Author Topic: "Best Practices" Question on UI Setups for Physically Different Sized Devices  (Read 2603 times)

blitzer

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Hello everyone, I've got a "General Process Question" (which I don't expect a "complete answer" for) but perhaps just some guidance on my approach:

In the past, when dealing with mobile devices of different physical size (like a iPhone vs an iPad), I've made different UI setups that each had different sizes of UI elements to account for the physical size of the devices (so for example you wouldn't want a button size for an iPhone to maintain its scale on an iPad since the button would be huge since the iPad is just physically much larger).

This setup will work in the end, but when you need to make a change, you then get stuck making it over and over again for each UI setup. So I have been trying out a programmatic approach where I adjust the anchor size and widget size of the elements based on the device being used to adjust the size of each button (so when it ends up on the device, it is appropriately sized).

It also seems to work, but I'm worried about making a script / scripts that cover all my UI elements (some elements may need scaling, or not, or elements may need different scaling, etc...). So I'm wondering if anyone has either tried this type of approach before, or has something better.

Any thoughts are appreciated, thank you for reading.

bkinsey

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I'm also wondering what a good solution is here. I just wrote my first game using Unity, and while the UI looks good on desktop monitors, on the phone it looks really small and the font is hard to read. A little odd since I set my UIRoot to use the Flexible method and not the Constrained or Constrained on Mobile options. I would think the same pixel dimensions used to draw everything would not look blurry regardless of resolution or dpi. Maybe the UI shaders somehow work really badly for windows phone, but the 3d part of the scene looks otherwise very nice.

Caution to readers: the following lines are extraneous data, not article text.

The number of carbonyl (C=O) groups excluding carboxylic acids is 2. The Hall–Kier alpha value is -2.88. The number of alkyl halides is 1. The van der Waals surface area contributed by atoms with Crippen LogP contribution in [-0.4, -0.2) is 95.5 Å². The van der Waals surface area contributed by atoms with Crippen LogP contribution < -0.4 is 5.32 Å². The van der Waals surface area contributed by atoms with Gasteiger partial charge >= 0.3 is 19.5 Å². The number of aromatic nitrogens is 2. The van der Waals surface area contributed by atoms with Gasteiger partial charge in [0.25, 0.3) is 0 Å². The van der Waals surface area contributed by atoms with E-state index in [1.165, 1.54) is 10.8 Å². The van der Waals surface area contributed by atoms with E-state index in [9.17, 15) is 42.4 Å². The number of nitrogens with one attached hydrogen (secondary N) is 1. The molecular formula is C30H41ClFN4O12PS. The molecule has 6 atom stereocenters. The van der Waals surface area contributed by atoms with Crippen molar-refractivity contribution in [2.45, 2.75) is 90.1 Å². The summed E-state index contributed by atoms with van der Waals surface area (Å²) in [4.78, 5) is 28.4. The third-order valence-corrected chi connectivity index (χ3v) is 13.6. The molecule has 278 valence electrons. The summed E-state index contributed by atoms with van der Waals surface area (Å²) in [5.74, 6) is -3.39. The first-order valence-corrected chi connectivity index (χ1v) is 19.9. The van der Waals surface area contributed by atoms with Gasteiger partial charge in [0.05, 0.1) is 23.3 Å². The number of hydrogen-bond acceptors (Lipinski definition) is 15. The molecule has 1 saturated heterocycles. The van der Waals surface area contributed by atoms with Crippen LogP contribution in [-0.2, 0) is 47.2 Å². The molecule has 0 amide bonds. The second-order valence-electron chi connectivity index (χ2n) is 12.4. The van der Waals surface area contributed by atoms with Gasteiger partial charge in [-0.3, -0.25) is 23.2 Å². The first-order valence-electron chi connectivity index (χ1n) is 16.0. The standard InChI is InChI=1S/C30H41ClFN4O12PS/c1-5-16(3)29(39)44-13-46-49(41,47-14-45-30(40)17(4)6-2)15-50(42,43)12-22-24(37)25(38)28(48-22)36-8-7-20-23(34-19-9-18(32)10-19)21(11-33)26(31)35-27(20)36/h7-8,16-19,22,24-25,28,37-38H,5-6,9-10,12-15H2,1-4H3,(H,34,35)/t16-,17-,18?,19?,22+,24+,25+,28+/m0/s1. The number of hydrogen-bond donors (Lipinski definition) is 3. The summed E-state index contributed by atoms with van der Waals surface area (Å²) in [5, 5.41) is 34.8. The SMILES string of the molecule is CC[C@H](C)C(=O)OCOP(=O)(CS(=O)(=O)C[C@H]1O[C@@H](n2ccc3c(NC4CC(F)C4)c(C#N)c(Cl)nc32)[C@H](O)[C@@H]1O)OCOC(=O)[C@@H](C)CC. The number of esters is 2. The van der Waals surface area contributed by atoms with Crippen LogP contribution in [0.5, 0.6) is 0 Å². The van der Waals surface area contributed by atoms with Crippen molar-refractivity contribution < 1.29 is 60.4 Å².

Unless you want super large UI on your iPad (or otherwise low DPI devices) it seems like you'd need to have a low DPI UI and a high DPI UI.  My 60x60 pixel buttons are decently sized on my desktop and surface pro tablet, but on the phone its sometimes hard to press because its so small. I also think you'd want to use different fonts depending on the DPI. Wish I knew what more people were doing, I see a lot of great games on the phone with crisp UI, and mine looks tiny and slightly blurry. (Of course I have a medium size phone with a larger resolution, and I developed the game with a 480x800 resolution in mind, although on the desktop)

One thing to try is developing 1 UI for a mid resolution phone, say WXGA (1280 x 720). Then lower resolution phones would have a slightly larger UI and higher resolution phones would have a slightly smaller UI. And lower DPI desktop monitors would have a more larger UI. But only 1 UI to try and work across various DPIs and resolutions...
« Last Edit: February 18, 2015, 03:43:38 AM by bkinsey »

ArenMook

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In Starlink I kept it simple and used Constrained on Mobiles option to keep the same size on mobile devices relative to screen size, while letting the UI get smaller on desktop devices. I had parts of the UI anchored to different parts of the screen -- top left, center, bottom left, etc. In my case I would only have "groups" rather than anchoring everything. For example a single widget (ALT SHIFT W) anchored to top left. Underneath it are children widgets, which aren't anchored -- however since the parent is anchored, they would effectively be as well.

Given that you have atlases that use power-of-two scaling, such as SD atlas with pixel size 1, HD atlas with 0.5, etc, and sprites are exactly double the dimensions, then swapping atlases won't involve changing your anchors or adjusting your UI. it will just work -- with a higher or lower density dictated by the pixel size.